How a slow, simple airplane became an icon.
General Herbert “Hawk” Carlisle, chief of the Air Force’s Air Combat Command, said in November 2016 that he would deploy A-10s to Incirlik Air Base in Turkey, where these bruisers would join the fight against Islamic State that was raging at the time. Able to fly for long periods and pick out small ground targets with precision, the A-10s were simply too effective and too tough to leave out of the battle against ISIS.
“I have A-10s and I will use them, because they’re fantastic airplanes,” he said. “Their guys are incredibly well-trained and they do fantastic work in support of the joint warfight.”
And with that, the venerable attack aircraft was back in the battle—again—its retirement pushed back because the Pentagon needs a rugged machine gun of a plane that isn’t afraid to get too close to the action. It seems the A-10 program was harder to shoot down than an A-10 itself.
There’s still a lot of love out there for this tough old bird. When Popular Mechanics posted on its new mission, we got comments like this:
As a former Army ground pounder, I can tell you there are few better sights than some A10’s streaking over, hitting some ground targets with that big gun, then banking hard…. little dots leaving them and heading down… the aircraft still leaving hard and roaring… and then the ground just exploding from all the cluster bombs. Wow! Right up there with the drama of overhead heavy artillery going over, then down in front of you. The shock waves go right through you.
It wasn’t always this way. When the last of more than 700 A-10s was built in 1984, the aircrews and maintainers who worked on this lumbering plane thought it was so ugly they called it the “Warthog.” Today, after decades of wear and tear and blood and toil, that nickname carries with it a nickname of affection and respect, even if there are still Warthog haters who can’t wait for it to retire.
The Thunderbolt II’s story starts with America’s experience in Vietnam. The United States had a fleet of expensive, multipurpose jets like the F-105 Thunderchief and F-4 Phantom. But over the jungles of that conflict, those fancier warplanes ceded much of the close air support mission to simple, propeller-driven aircraft like the Korean War-era A-1 Skyraider, and to Army helicopters. Such aircraft could more easily maneuver at low altitudes and had the range and loitering time to do air support for infantry operations.
By the 1970s, the Pentagon had learned its lesson. The A-X program, which sought a new attack aircraft, asked for something that could complete that kind of mission but was much harder to shoot down and could survive shots from anti-armor weaponry. Fairchild’s A-10 went up against the Northrop YA-9A, which also employed a twin-engine, straight wing configuration, but its wing-root mounted engines and single tail were considered more vulnerable. In 1972, the Air Force picked the Warthog.
What America got with the A-10 was a single-seat, low-wing, straight-wing aircraft with two non-afterburning turbofan engines mounted high—behind the wing and in front of an empennage with twin vertical stabilizers. The plane carries 10,000 pounds of internal fuel near the wing roots.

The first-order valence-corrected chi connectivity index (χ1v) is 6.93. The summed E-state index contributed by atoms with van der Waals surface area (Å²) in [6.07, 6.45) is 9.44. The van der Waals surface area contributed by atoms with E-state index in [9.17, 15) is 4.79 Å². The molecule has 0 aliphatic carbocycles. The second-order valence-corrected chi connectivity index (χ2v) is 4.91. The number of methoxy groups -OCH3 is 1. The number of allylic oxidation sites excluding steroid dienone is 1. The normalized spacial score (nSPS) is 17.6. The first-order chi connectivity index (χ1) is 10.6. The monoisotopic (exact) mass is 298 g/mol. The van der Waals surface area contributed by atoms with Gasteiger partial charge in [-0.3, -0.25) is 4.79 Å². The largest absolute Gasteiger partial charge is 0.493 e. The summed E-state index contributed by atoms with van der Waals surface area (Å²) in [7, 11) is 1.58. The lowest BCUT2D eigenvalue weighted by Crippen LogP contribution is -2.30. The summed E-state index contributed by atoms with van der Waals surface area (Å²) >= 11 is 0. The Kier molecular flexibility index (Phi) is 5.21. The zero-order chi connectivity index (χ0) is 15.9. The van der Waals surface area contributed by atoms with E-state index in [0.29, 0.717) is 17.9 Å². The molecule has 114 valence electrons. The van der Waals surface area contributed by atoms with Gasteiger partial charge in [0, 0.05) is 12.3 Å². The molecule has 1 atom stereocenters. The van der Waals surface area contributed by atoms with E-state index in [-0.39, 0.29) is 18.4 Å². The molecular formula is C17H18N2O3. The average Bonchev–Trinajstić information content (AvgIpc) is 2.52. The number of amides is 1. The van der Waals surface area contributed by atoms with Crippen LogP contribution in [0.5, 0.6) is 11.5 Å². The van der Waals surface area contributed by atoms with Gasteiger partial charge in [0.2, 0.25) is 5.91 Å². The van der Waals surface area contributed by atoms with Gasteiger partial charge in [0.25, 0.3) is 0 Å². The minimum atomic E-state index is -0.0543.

In later years, people would say the A-10 was a plane designed around a gun—its 30 mm GAU-8 Avenger rotary cannon, to be specific. But the design logic dictating its configuration goes well beyond that mean machine gun in its nose. The A-10’slarge, unswept high-aspect ratio wing and large ailerons give it excellent low-speed, low-altitude maneuverability. The wing also allows short takeoffs and landings. That’s handy, because this plane frequently needs to operate from primitive forward airfields near the front lines. The wing skin isn’t load-bearing, so damaged skin sections can be replaced easily in the field, and with makeshift materials if necessary.
Those General Electric TF-34-GE-100 engines produce 9000 pounds of thrust each. Their position not only protects them from being damaged by foreign objects flying up from unprepared runways, but also directs their exhaust over the tailplane, helping to shield them from detection by infrared surface-to-air missiles. The fact that they’re both close to the aircraft’s centerline makes it easier to fly the thing when one fails.
The A-10’s cockpit and portions of its flight control system are protected by 1,200 pounds of titanium aircraft armor, called the “bathtub.” The bathtub can withstand direct hits from armor-piercing projectiles up to 23 mm. The front windscreen and canopy are resistant to small arms fire. This protection combines with double-redundant hydraulic flight systems, and a mechanical system that still works even if hydraulics are lost.
The armor and redundancy has allowed pilots to safely return with big-time battle damage, like in 2003 when Capt. Kim Campbell successfully brought her Warthog back from a close air support mission near Baghdad. Her 75th Fighter Squadron A-10 was hit by ground fire, taking extensive damage to the starboard vertical stabilizer, horizontal stabilizer, aft fuselage, and engine. Upon sustaining the hit, the airplane became uncontrollable—rolling left, nose-down. After trying several ways to regain control, she engaged the backup mechanical flight control system. The jet responded, and with some help from her wingman, she landed back at her forward base.